Application for University Research Internship Work Study Position
Dr. Hard will have two openings for University Research Internship Work Study Positions to assist him with his research projects. These positions will be available beginning Mid-July 2016 and continue through the fall and spring semesters. Applicants must be work study eligible. Preference will be for students who can start in July but Fall start is also possible. Preference will also be for someone with archaeological experience, but it is not required.
This position is for undergraduate students to assist Dr. Robert Hard with his research projects to gain practical research experience. Work will involve conducting research including working with samples, artifacts, library work, working with bibliographies, databases, administrative work, filing, and other duties as assigned
Please complete the attached application form and return to Dr. Hard (MH 4.04.32). Robert.Hard@utsa.edu
Today was the backfill day at the DOTMON site (AZ:CC:4:62 (ASM)). After all the excavating, screening, and paper work, the perfectly square hole (a 1x1m unit) we made in the ground must be backfilled and the site returned to its original state…almost. It is next to impossible to bring it back to how we found it, but we try. This practice is predominantly to clean up our mess and prevent injury, we did put in a 40cm pit after all.
Unlike the meticulous efforts archaeologists put in for excavating, back filling looks barbaric, with an almost haphazard technique of throwing rocks and tossing dirt into the unit. But it isn’t without symbolism. A common tradition is to place a historical item in the unit before sealing the unit. In our case Dr. Hard had tossed a few coins with recent dates in the unit. He said that these were for the next archaeologists who dug the site. It was our way of saying we were here, and now we are part of the history of this site.
Here I am shoveling dirt back into our unit at the DOT MON site (AZ:CC:4:62 (ASM)), while Dr. Hard (far left) and Robert Gardner (just to the left of me) pick up excavation tools.
Today Dr. Hard’s excavation crew (Megan Brown, Overton Lesley, and Robert Gardner) began to excavate unit Rock Ring A on the DOT MON site (AZ:CC:4:62 (ASM)). My fellow excavators dug into 3, 10cm levels successfully, while I filled out site forms, tags, and screened for artifacts. I wanted to dig so badly that I could feel the trowel burning in my back pocket, waiting to get dirty. But, there were other important tasks that needed to be taken care of before it was my turn to dig a level. Dr. Hard taught me the importance of testing the unit soil and the different types of soil that sand, silt, and clay can make when combined at different percentages. I also learned how to compare the color of the soil with the Munsell soil chart. I then mapped out level 1 and 2 after it had been completed. I felt cool being able to “eyeball” measurements onto the map. I had a blast, or created a blast of dirt while I screened for artifacts. To my surprise I found a lot of obsidian flakes, even in lower levels that were close to bedrock.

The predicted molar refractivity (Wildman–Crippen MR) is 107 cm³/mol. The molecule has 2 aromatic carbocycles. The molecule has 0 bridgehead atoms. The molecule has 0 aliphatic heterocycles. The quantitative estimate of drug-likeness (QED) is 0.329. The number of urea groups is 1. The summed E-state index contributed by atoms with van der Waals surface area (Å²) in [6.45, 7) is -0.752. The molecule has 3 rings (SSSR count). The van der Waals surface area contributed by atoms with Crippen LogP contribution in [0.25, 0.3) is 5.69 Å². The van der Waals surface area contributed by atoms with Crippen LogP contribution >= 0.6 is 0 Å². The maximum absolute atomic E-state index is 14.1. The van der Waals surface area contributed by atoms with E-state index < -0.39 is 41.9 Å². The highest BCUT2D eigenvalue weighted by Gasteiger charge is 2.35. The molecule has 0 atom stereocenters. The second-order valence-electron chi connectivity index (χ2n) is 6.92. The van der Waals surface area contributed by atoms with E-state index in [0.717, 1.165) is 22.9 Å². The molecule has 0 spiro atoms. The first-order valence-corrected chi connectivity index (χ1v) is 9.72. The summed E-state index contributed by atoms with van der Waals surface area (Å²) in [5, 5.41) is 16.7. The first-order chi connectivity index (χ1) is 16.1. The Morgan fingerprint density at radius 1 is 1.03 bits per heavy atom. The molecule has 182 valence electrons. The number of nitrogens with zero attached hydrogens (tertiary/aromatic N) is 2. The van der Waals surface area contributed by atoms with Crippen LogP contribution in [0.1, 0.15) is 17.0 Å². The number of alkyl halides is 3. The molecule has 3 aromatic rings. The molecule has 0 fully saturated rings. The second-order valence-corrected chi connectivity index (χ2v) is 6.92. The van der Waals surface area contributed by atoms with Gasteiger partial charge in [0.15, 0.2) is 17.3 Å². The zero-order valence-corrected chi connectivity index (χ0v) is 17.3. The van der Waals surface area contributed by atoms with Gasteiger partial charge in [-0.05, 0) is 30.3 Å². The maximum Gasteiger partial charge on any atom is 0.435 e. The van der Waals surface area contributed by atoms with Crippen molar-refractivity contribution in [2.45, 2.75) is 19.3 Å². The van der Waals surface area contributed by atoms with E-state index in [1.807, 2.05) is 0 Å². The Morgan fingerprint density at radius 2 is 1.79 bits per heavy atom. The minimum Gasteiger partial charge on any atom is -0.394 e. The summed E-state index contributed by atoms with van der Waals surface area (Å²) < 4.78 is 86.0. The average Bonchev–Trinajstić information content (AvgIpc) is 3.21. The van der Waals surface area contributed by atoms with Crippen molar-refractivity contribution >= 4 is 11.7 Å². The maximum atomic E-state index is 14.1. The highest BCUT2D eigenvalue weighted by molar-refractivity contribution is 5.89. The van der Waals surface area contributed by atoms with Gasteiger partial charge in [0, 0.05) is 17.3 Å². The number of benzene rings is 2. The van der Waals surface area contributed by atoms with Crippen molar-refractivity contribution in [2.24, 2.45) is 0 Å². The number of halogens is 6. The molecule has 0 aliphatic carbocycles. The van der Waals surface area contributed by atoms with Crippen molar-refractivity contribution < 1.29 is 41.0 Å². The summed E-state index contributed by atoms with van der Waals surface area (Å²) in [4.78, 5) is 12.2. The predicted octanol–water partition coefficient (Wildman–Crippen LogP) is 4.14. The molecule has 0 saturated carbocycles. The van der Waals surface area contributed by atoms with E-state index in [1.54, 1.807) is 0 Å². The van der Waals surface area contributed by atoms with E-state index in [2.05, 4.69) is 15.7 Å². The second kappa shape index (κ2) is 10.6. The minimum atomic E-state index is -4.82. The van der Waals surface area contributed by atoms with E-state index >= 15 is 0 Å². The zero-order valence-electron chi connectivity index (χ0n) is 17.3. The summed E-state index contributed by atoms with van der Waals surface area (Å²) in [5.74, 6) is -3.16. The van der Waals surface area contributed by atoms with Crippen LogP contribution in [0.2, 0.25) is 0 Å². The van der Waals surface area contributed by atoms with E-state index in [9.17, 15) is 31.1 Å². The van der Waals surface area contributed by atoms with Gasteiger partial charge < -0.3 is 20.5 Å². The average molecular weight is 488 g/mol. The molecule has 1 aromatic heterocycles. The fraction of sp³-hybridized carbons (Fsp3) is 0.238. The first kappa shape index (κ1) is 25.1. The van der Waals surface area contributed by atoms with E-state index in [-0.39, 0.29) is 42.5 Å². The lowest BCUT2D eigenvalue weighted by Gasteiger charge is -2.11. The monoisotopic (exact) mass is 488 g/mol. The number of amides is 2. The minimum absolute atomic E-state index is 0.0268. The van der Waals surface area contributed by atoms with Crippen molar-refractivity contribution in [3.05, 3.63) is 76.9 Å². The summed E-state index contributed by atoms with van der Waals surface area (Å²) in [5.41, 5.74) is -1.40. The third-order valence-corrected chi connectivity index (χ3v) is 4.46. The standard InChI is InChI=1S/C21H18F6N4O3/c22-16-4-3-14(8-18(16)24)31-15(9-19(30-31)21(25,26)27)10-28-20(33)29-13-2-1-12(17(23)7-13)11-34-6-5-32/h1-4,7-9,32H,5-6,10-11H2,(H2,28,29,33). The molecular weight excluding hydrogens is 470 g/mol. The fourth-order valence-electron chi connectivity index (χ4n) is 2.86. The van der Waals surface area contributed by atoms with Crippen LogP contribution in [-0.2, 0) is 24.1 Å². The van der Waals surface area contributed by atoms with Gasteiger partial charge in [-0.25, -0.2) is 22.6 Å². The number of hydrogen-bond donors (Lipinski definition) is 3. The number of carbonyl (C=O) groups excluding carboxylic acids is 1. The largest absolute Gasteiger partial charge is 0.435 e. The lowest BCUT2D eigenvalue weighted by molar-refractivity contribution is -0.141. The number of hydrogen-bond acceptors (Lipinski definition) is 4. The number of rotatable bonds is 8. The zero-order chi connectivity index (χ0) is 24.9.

Here I am “creating a blast of dirt” while screening the unit’s dirt.
The important unit/level paperwork I filled out. This paperwork keeps the excavation organized and will be a vital piece of the puzzle for compiling the report and for laboratory analysis.
Today Andrea Thomas and I continued our excavations in our beloved rock ring designated ‘Feature E.’ It continues to yield interesting results, however, it is very much more than frustrating trying to dig through bedrock – yet we push on! So far we’ve recovered the base of a projectile point, a mano (used for food-grinding purposes), and a suspicious formation of five rocks in the middle of our feature. We will also took flotation samples from the fill underneath those rocks to see if we can get a hold of datable charcoal. A day in the life of an archaeological field school student is sweaty and overwhelming at times, but always exciting and rewarding as well. Today I learned how to create a profile map to understand the stratigraphy of the Northeast and Southeast Quadrant units; this type of map aids in the understanding of the various soils found in the feature, as well as the fill used to create a floor for the structure.